Due to gas prices rising to close to $4 a gallon in some areas, consumers have chosen to invest in their future by bypassing retail and general spending, and purchasing big-ticket items, such as hybrid vehicles, that will lessen their bills in the future.
And, they’re doing it with credit.
On Monday, the Federal Reserve explained that the nation’s current outstanding consumer debt increased by $5.01 billion. This was way above economists’ predictions that consumers’ debt would raise $3.90 billion.
A survey conducted by USA Today, shows that shopping sites such as Edmunds.com and KBB.com are getting more searches for hybrid and electric vehicles like the Nissan Leaf and the Chevrolet Volt. On Edmunds.com, searches for hybrid vehicles almost doubled to 400,000 from November 2010 to the end of January.
The Toyata Prius, the most popular hybrid, has seen sales increase almost 70% in February, while the Honda Civic had an increase at 53.8%. This data was taken when the average gas price was $2.66, according to Autodata.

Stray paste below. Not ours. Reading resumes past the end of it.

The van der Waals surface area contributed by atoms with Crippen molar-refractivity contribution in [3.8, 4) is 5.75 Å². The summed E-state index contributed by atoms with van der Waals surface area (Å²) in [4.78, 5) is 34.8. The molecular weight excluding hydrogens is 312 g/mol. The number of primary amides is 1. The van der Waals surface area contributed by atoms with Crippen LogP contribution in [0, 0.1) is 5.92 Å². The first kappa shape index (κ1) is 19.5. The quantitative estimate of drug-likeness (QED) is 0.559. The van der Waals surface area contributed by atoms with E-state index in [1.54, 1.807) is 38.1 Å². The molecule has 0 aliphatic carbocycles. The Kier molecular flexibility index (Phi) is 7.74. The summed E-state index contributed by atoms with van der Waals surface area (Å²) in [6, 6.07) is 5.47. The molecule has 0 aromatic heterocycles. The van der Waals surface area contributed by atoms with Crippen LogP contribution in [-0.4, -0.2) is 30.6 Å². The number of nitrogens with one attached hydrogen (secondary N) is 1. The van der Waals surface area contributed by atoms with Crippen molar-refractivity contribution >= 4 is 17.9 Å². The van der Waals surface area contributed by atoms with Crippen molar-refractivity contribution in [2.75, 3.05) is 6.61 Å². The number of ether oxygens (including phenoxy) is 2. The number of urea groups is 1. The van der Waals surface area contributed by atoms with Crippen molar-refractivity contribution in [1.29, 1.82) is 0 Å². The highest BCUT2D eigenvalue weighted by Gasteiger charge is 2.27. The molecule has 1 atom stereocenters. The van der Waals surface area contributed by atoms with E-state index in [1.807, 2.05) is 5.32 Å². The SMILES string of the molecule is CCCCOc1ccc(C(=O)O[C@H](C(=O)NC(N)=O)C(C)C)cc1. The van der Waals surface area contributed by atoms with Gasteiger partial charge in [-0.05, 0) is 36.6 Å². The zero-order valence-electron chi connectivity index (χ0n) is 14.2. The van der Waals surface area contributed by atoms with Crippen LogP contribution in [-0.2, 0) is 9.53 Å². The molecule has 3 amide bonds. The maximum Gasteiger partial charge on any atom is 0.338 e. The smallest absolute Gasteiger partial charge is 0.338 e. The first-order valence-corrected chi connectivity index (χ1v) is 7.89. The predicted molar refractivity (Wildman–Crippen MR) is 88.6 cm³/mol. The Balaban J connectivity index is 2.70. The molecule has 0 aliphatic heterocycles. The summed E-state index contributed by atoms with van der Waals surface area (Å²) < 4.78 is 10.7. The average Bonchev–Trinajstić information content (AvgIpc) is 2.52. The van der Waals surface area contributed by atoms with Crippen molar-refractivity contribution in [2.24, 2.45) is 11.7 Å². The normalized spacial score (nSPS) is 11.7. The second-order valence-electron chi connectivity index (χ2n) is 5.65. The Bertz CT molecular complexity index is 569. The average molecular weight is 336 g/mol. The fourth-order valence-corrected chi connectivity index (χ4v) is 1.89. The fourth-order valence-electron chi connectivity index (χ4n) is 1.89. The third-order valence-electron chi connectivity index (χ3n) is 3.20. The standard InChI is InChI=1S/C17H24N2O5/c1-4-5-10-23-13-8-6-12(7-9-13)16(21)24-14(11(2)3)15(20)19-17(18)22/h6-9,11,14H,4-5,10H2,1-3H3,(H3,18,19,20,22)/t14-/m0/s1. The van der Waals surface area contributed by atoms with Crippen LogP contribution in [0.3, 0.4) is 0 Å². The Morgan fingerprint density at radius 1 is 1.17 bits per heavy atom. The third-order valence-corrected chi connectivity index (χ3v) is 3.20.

Some think that the rise in debt and the purchase of more hybrid vehicles is a sure sign that the economy is improving and consumer confidence in the economy is improving as well. According to Jim O’Sullivan, chief economist at MF Global said in Reuters interview, “Consumers are much less risk averse than they were a year ago and the economy is starting to normalize.”
This year saw sixth straight months of increasing consumer debt for non-revolving credit, which includes items like cars, education, vacations, and boats. Coincidentally, it also demonstrated a 17% increase in growth for U.S. auto sales.
According to Experian, a global information company, data shows that while consumers may have decreased the number of credit cards they use by 23%, they are tending to spend a higher percentage of their credit limit. And, they made these purchases over the holidays which left them with more debt this year. According to data by Experian, at the end of 2010, the average consumer owed $4,200.